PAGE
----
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Dietary patterns and adult asthma: population-based case–control study


  • Present address R. L. Thompson, World Cancer Research Fund International, 19 Harley Street, London W1G 9QJ, UK.

  • Edited by: Marc Humbert

Dr S. O. Shaheen, Respiratory Epidemiology & Public Health Group, NHLI, Imperial College London, Emmanuel Kaye Building, Manresa Road, London SW3 6LR, UK.


To cite this article: Bakolis I, Hooper R, Thompson RL, Shaheen SO. Dietary patterns and adult asthma: population-based case–control study. Allergy 2010; 65: 606–615.


Background:  Epidemiological studies of diet and asthma have focused on relations with intakes of individual nutrients and foods and evidence has been conflicting. Few studies have examined associations with dietary patterns.

Methods:  We carried out a population-based case–control study of asthma in adults aged between 16 and 50 in South London, UK. Information about usual diet was obtained by food frequency questionnaire and we used principal components analysis to define five dietary patterns in controls. We used logistic and linear regression, controlling for confounders, to relate these patterns to asthma, asthma severity, rhinitis and chronic bronchitis in 599 cases and 854 controls.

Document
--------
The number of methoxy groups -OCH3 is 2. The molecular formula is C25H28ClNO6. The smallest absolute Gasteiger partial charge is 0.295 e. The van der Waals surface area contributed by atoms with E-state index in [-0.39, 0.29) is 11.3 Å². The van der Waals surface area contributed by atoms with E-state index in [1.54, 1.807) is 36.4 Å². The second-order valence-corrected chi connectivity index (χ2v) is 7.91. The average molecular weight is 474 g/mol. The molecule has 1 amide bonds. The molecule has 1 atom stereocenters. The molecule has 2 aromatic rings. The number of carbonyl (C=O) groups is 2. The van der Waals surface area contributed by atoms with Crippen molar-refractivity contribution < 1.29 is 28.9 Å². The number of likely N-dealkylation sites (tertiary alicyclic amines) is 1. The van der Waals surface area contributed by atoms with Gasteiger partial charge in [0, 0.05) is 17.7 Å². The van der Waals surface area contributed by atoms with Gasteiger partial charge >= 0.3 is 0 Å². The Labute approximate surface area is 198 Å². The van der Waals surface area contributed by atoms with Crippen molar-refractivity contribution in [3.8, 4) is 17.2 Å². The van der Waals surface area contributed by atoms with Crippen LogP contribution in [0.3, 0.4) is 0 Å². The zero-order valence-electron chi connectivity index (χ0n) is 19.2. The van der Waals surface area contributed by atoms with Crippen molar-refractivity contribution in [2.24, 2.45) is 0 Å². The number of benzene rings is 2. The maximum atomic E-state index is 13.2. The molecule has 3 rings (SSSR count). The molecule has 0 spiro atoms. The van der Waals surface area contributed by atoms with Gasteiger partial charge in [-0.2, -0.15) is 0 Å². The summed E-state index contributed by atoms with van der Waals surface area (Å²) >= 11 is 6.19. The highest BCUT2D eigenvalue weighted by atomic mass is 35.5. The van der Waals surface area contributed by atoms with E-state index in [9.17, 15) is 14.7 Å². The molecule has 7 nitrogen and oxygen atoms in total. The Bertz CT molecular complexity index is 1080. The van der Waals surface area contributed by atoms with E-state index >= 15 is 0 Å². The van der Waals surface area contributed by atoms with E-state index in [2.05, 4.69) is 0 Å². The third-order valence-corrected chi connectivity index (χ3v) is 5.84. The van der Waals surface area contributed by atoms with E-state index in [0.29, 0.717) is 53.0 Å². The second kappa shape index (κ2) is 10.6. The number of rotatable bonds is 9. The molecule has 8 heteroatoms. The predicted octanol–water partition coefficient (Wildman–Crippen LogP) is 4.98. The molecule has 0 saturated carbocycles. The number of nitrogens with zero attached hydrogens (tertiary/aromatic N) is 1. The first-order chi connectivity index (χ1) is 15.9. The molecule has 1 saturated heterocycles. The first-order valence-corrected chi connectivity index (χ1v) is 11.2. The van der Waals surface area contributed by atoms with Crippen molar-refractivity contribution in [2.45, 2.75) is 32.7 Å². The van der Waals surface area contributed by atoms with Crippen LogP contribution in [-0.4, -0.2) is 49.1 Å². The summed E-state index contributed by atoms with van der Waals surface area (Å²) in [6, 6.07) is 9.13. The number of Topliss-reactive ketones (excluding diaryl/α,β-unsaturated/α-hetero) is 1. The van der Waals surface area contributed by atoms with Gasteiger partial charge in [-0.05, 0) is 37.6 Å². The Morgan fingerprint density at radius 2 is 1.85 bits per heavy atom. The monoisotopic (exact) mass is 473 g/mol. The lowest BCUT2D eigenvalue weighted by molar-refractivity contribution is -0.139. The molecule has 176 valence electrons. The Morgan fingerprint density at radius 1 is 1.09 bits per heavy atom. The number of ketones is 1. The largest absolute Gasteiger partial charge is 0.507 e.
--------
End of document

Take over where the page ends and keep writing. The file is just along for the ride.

Results:  Overall, there was weak evidence that a ‘vegetarian’ dietary pattern was positively associated with asthma [adjusted odds ratio comparing top vs bottom quintile of pattern score 1.43 (95% CI: 0.93–2.20), P trend 0.075], and a ‘traditional’ pattern (meat and vegetables) was negatively associated [OR 0.68 (0.45–1.03), P trend 0.071]. These associations were stronger amongst nonsupplement users (P trend 0.030 and 0.001, respectively), and the association with the ‘vegetarian’ pattern was stronger amongst whites (P trend 0.008). No associations were observed with asthma severity. A ‘prudent’ dietary pattern (wholemeal bread, fish and vegetables) was positively associated with chronic bronchitis [OR 2.61 (1.13–6.05), P trend 0.025], especially amongst nonsupplement users (P trend 0.002).

Conclusions:  Overall there were no clear relations between dietary patterns and adult asthma; associations in nonsupplement users and whites require confirmation. The finding for chronic bronchitis was unexpected and also requires replication.